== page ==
Old Posted Oct 13, 2013, 3:47 PM
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I really like what KPF did with Ping An, its one of a few buildings that actually works its way into it's spire I really hope that they are able to do that in One Vanderbilt because I one am getting really tired of the, "Let's put a pointy stick on the roof and call it a spire" train of thought.
I agree, because in the current form, the top really doesn't come together in an elegant fashion at all and looks like a jumbled mess. It just looks wrong and awkward somehow, the progression from crown to spire appears rather lacking in terms of flow.
     
     
  #477  
Old Posted Oct 13, 2013, 4:59 PM
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To change the title to 1500 feet, please.
     
     
  #478  
Old Posted Oct 14, 2013, 1:35 AM
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Wow, I'm relieved to know these informations about De Blasio. I was worried about this change of mayor ... A change in command at this time of ascension of tall buildings is worrying. BUT I'm glad that (maybe) next mayor of NY is not so different in this matter as Bloomberg.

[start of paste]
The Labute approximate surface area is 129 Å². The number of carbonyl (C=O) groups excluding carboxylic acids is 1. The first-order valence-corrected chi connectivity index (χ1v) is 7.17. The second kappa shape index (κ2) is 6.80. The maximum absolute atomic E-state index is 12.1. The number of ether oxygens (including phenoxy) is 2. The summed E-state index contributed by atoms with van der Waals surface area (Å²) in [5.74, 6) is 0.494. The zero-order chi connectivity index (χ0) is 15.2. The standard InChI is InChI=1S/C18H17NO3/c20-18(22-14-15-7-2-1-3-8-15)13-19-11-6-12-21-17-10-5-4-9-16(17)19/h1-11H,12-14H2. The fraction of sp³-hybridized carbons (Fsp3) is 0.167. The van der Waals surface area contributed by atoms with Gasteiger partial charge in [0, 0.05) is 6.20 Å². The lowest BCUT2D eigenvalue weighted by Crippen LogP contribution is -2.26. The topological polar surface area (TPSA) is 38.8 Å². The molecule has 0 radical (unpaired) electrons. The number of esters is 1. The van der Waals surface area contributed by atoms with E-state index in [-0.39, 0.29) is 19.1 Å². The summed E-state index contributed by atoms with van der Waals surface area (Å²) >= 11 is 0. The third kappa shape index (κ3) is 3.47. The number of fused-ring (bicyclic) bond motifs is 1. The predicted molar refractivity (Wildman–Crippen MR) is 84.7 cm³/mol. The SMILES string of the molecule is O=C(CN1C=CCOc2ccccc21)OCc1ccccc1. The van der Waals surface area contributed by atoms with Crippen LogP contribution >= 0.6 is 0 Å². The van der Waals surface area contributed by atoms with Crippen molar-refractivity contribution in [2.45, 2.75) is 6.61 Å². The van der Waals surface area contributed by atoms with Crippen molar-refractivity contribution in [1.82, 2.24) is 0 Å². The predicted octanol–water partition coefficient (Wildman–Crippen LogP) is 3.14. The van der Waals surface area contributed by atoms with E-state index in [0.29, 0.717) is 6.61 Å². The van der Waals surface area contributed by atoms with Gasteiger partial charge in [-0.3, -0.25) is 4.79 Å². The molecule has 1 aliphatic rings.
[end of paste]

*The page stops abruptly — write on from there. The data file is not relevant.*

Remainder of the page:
#479  
Old Posted Oct 14, 2013, 2:05 AM
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Originally Posted by reencharles View Post
Wow, I'm relieved to know these informations about De Blasio. I was worried about this change of mayor ... A change in command at this time of ascension of tall buildings is worrying. BUT I'm glad that (maybe) next mayor of NY is not so different in this matter as Bloomberg.
If anything mabye even better. Think about it. All these new developments; pro-development. At the same time, he is for more affordable housing and the common man. So possibly we might see a lot more housing for the younger crowd and people just starting careers up.
     
     
  #480  
Old Posted Oct 14, 2013, 5:12 AM
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Originally Posted by chris08876 View Post
If anything mabye even better. Think about it. All these new developments; pro-development. At the same time, he is for more affordable housing and the common man. So possibly we might see a lot more housing for the younger crowd and people just starting careers up.


That is something I am actually hoping for, that New York does it's own version of Changsha's Sky City and build large well designed, decently spaced, and affordably priced, supertalls for the incoming denizens of New York.